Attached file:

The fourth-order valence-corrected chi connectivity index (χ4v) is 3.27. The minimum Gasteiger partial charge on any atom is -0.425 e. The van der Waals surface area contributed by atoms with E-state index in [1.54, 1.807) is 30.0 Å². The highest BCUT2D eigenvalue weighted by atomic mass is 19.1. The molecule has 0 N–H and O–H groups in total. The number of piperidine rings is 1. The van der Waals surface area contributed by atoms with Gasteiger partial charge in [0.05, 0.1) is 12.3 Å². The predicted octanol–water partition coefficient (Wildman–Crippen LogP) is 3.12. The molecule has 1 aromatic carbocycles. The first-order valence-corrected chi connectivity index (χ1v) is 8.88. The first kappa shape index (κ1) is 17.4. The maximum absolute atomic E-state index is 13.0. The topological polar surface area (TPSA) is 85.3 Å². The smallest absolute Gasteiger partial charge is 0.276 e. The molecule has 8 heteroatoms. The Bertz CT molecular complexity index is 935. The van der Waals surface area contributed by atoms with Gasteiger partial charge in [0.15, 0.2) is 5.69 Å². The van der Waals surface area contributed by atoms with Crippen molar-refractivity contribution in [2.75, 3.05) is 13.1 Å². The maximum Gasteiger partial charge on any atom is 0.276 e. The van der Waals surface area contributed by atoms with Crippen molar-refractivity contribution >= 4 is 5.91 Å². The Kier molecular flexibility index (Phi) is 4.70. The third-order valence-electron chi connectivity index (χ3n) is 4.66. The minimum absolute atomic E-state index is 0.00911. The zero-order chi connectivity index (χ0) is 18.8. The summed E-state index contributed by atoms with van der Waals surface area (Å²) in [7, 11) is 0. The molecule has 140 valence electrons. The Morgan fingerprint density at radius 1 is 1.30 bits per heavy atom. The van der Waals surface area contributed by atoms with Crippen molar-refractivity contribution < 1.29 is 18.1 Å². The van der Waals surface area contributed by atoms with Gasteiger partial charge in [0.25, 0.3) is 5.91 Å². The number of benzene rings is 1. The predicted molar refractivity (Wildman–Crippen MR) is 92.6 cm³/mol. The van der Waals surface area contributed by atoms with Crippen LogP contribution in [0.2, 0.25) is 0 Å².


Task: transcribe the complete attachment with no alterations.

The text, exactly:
The fourth-order valence-corrected chi connectivity index (χ4v) is 3.27. The minimum Gasteiger partial charge on any atom is -0.425 e. The van der Waals surface area contributed by atoms with E-state index in [1.54, 1.807) is 30.0 Å². The highest BCUT2D eigenvalue weighted by atomic mass is 19.1. The molecule has 0 N–H and O–H groups in total. The number of piperidine rings is 1. The van der Waals surface area contributed by atoms with Gasteiger partial charge in [0.05, 0.1) is 12.3 Å². The predicted octanol–water partition coefficient (Wildman–Crippen LogP) is 3.12. The molecule has 1 aromatic carbocycles. The first-order valence-corrected chi connectivity index (χ1v) is 8.88. The first kappa shape index (κ1) is 17.4. The maximum absolute atomic E-state index is 13.0. The topological polar surface area (TPSA) is 85.3 Å². The smallest absolute Gasteiger partial charge is 0.276 e. The molecule has 8 heteroatoms. The Bertz CT molecular complexity index is 935. The van der Waals surface area contributed by atoms with Gasteiger partial charge in [0.15, 0.2) is 5.69 Å². The van der Waals surface area contributed by atoms with Crippen molar-refractivity contribution in [2.75, 3.05) is 13.1 Å². The maximum Gasteiger partial charge on any atom is 0.276 e. The van der Waals surface area contributed by atoms with Crippen molar-refractivity contribution >= 4 is 5.91 Å². The Kier molecular flexibility index (Phi) is 4.70. The third-order valence-electron chi connectivity index (χ3n) is 4.66. The minimum absolute atomic E-state index is 0.00911. The zero-order chi connectivity index (χ0) is 18.8. The summed E-state index contributed by atoms with van der Waals surface area (Å²) in [7, 11) is 0. The molecule has 140 valence electrons. The Morgan fingerprint density at radius 1 is 1.30 bits per heavy atom. The van der Waals surface area contributed by atoms with Crippen molar-refractivity contribution < 1.29 is 18.1 Å². The van der Waals surface area contributed by atoms with Gasteiger partial charge in [0.25, 0.3) is 5.91 Å². The number of benzene rings is 1. The predicted molar refractivity (Wildman–Crippen MR) is 92.6 cm³/mol. The van der Waals surface area contributed by atoms with Crippen LogP contribution in [0.2, 0.25) is 0 Å².